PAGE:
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Justices rule on Journey’s Account Statute

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The Indiana Supreme Court believes general negligence claims filed with the Indiana Department of Insurance can continue an action already filed in state court relating to medical malpractice issues.

A unanimous decision came today in Suzanne Eads and James Atterholt v. Community Hospital, No. 45S03-1001-CV-33, reversing a ruling by Lake Circuit Judge Lorenzo Arredondo that was affirmed last year by the Indiana Court of Appeals.

In a split decision in July 2009, the appellate court had determined the state’s Journey's Account Statute did not apply to a woman's medical malpractice claim filed after the two-year statute of limitations expired. The two-judge majority affirmed summary judgment in favor of the hospital in Suzanne Eads' medical malpractice claim. Eads' leg was put in a cast and her request for a wheelchair was denied so she left the hospital on crutches. She fell in a foyer area and injured her back and left hand.

She originally filed a negligence complaint against the hospital nearly two years after the fall. In 2007, the hospital argued the suit should be dismissed because it was a medical malpractice claim that had to be filed before the Indiana Department of Insurance. Eads then filed the proposed medical malpractice claim with the IDOI, relying on the same facts as the negligence case.

While the trial and appellate court ruled against Eads, the justices found in her favor.

“We agree that a medical malpractice claim is in some respects, as the Court of Appeals put it, ‘wholly different’ from a general negligence claim,” Justice Theodore Boehm wrote. “But we do not agree that the differences between the two are the ‘source of the liability.’ The MMA does not create a new cause of action. It merely requires that claims for medical malpractice that are recognized under tort law and applicable statutes be pursued through the procedures of the MMA.”

Noting that the law requires those claims be brought no later than three years after the termination of the first action or the statute of limitations, the JAS applies here and has a different limitation period, Justice Boehm wrote.

The justices also discounted one of the hospital’s arguments, which was that this JAS requirement wasn’t met because the hospital didn’t have notice of the financial exposure presented by the claim.

“The Hospital says it establishes reserves for claims sounding in general negligence differently than it establishes reserves for those sounding in medical malpractice,” he wrote. “This may be true, but the MMA itself generally prohibits a request for specific damage awards in the proposed IDOI complaint. I.C. § 34-18-8-3. To the extent there is a difference in reserves due to the caps on medical malpractice recovery or other procedural differences in medical malpractice cases, these are matters of law that the Hospital is equipped to evaluate for itself.”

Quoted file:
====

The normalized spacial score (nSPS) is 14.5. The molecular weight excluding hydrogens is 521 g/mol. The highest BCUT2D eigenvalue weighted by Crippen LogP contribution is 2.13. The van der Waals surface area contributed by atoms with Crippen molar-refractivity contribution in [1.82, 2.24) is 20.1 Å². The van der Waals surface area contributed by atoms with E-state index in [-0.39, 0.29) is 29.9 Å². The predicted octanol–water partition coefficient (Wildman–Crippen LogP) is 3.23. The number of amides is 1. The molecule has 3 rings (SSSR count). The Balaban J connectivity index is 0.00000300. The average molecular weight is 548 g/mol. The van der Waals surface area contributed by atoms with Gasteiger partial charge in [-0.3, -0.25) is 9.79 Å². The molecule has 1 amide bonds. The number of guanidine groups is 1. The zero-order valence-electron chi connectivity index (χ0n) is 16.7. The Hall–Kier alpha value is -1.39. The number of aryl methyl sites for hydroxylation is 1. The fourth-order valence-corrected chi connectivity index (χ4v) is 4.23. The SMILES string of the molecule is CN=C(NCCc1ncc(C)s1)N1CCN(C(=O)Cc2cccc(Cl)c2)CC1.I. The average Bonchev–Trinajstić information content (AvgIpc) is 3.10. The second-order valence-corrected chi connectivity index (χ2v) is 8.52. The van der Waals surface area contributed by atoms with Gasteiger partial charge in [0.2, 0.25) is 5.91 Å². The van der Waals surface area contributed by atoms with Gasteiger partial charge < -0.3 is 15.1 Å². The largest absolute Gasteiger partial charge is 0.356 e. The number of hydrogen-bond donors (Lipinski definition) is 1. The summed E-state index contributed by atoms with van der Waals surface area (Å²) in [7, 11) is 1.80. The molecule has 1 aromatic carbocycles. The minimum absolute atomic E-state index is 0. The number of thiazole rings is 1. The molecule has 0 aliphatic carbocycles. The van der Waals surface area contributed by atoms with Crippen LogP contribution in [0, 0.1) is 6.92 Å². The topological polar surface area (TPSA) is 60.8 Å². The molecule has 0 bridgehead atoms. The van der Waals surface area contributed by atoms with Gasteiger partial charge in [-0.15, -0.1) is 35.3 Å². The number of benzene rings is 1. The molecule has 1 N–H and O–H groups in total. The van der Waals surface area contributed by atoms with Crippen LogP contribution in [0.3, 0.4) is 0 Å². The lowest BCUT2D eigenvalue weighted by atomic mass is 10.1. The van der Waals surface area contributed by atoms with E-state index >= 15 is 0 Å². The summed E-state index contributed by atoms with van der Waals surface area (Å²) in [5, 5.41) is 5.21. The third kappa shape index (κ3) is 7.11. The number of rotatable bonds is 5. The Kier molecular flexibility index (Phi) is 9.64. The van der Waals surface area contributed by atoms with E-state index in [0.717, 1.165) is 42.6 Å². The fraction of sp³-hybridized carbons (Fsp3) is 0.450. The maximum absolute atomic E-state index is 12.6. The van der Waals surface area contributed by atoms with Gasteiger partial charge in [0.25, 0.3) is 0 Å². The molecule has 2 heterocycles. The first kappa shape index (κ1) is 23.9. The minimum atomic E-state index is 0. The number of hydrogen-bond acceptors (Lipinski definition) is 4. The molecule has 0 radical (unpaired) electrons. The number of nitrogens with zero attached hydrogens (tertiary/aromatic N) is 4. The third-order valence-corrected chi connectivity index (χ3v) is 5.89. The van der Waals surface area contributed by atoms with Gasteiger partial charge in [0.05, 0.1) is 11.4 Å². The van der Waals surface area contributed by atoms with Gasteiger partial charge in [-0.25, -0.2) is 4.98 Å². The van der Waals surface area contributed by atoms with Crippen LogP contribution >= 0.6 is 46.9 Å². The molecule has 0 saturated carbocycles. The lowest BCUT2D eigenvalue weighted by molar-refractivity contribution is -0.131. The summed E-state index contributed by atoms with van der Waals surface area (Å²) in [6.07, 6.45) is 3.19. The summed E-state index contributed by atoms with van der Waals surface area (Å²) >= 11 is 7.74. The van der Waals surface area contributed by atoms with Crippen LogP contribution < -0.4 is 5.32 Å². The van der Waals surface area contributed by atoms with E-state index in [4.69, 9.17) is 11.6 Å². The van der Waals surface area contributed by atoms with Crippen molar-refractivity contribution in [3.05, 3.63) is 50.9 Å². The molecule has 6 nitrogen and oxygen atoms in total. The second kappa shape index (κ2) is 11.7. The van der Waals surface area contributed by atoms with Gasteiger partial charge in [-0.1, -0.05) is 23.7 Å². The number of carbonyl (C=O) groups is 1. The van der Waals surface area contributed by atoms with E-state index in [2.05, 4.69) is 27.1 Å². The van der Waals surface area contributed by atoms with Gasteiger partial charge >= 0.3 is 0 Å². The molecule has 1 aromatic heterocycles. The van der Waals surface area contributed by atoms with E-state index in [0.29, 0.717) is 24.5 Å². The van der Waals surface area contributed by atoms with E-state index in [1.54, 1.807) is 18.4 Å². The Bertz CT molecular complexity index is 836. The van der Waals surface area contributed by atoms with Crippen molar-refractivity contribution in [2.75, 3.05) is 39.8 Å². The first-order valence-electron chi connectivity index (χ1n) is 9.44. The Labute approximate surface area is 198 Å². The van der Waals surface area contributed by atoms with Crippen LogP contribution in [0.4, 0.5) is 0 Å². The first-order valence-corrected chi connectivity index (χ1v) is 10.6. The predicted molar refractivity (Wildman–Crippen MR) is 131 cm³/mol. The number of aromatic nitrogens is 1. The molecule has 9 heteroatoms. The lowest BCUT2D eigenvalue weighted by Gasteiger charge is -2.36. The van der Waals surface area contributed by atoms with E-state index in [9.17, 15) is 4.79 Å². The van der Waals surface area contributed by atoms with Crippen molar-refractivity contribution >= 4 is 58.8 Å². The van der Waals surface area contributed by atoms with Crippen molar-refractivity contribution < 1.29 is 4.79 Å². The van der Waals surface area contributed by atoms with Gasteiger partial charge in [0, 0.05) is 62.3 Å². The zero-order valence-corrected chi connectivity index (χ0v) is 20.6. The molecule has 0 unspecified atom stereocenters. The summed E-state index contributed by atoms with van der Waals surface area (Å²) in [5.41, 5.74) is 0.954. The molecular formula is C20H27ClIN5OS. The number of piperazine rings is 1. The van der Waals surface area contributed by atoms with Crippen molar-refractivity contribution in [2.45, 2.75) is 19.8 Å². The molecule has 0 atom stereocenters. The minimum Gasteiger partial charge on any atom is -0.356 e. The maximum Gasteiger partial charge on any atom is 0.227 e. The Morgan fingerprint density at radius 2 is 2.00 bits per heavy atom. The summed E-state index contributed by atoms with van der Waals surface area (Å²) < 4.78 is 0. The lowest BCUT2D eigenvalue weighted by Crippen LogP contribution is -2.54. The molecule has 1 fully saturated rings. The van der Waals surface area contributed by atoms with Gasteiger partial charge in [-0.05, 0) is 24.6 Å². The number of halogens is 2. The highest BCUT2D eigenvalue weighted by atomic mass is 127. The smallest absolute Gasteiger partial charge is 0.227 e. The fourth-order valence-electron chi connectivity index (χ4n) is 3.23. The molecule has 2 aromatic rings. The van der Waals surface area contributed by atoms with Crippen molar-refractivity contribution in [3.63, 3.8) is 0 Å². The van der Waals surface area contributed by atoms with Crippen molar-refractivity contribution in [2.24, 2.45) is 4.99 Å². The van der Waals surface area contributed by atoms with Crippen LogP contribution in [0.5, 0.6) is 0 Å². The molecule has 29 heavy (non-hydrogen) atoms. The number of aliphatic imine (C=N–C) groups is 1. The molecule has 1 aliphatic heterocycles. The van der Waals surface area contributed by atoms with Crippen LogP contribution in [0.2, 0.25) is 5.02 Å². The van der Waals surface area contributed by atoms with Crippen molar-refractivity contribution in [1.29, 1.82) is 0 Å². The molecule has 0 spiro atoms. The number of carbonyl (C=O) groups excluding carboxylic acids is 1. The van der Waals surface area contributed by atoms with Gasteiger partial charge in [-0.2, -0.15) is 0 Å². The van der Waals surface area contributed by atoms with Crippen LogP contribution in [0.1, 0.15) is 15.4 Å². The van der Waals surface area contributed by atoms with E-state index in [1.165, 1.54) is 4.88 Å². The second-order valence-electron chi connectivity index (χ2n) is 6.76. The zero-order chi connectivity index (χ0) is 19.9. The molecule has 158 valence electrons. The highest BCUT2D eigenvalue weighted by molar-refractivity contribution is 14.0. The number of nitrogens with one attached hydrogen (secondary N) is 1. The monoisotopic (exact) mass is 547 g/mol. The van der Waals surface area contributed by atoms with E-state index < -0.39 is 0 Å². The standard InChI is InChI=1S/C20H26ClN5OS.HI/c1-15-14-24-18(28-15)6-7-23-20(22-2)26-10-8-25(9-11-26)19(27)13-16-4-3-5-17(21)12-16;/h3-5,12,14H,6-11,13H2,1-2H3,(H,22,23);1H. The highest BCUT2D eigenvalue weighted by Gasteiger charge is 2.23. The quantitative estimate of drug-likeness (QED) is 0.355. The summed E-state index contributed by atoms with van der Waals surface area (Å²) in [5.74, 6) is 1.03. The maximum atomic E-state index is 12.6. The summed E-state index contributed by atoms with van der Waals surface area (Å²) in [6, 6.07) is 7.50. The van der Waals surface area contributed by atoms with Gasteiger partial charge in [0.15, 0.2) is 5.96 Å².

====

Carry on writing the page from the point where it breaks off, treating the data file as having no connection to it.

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  1. From back in the day before secularism got a stranglehold on Hoosier jurists comes this great excerpt via Indiana federal court judge Allan Sharp, dedicated to those many Indiana government attorneys (with whom I have dealt) who count the law as a mere tool, an optional tool that is not to be used when political correctness compels a more acceptable result than merely following the path that the law directs: ALLEN SHARP, District Judge. I. In a scene following a visit by Henry VIII to the home of Sir Thomas More, playwriter Robert Bolt puts the following words into the mouths of his characters: Margaret: Father, that man's bad. MORE: There is no law against that. ROPER: There is! God's law! MORE: Then God can arrest him. ROPER: Sophistication upon sophistication! MORE: No, sheer simplicity. The law, Roper, the law. I know what's legal not what's right. And I'll stick to what's legal. ROPER: Then you set man's law above God's! MORE: No, far below; but let me draw your attention to a fact I'm not God. The currents and eddies of right and wrong, which you find such plain sailing, I can't navigate. I'm no voyager. But in the thickets of law, oh, there I'm a forester. I doubt if there's a man alive who could follow me there, thank God... ALICE: (Exasperated, pointing after Rich) While you talk, he's gone! MORE: And go he should, if he was the Devil himself, until he broke the law! ROPER: So now you'd give the Devil benefit of law! MORE: Yes. What would you do? Cut a great road through the law to get after the Devil? ROPER: I'd cut down every law in England to do that! MORE: (Roused and excited) Oh? (Advances on Roper) And when the last law was down, and the Devil turned round on you where would you hide, Roper, the laws being flat? (He leaves *1257 him) This country's planted thick with laws from coast to coast man's laws, not God's and if you cut them down and you're just the man to do it d'you really think you would stand upright in the winds that would blow then? (Quietly) Yes, I'd give the Devil benefit of law, for my own safety's sake. ROPER: I have long suspected this; this is the golden calf; the law's your god. MORE: (Wearily) Oh, Roper, you're a fool, God's my god... (Rather bitterly) But I find him rather too (Very bitterly) subtle... I don't know where he is nor what he wants. ROPER: My God wants service, to the end and unremitting; nothing else! MORE: (Dryly) Are you sure that's God! He sounds like Moloch. But indeed it may be God And whoever hunts for me, Roper, God or Devil, will find me hiding in the thickets of the law! And I'll hide my daughter with me! Not hoist her up the mainmast of your seagoing principles! They put about too nimbly! (Exit More. They all look after him). Pgs. 65-67, A MAN FOR ALL SEASONS A Play in Two Acts, Robert Bolt, Random House, New York, 1960. Linley E. Pearson, Atty. Gen. of Indiana, Indianapolis, for defendants. Childs v. Duckworth, 509 F. Supp. 1254, 1256 (N.D. Ind. 1981) aff'd, 705 F.2d 915 (7th Cir. 1983)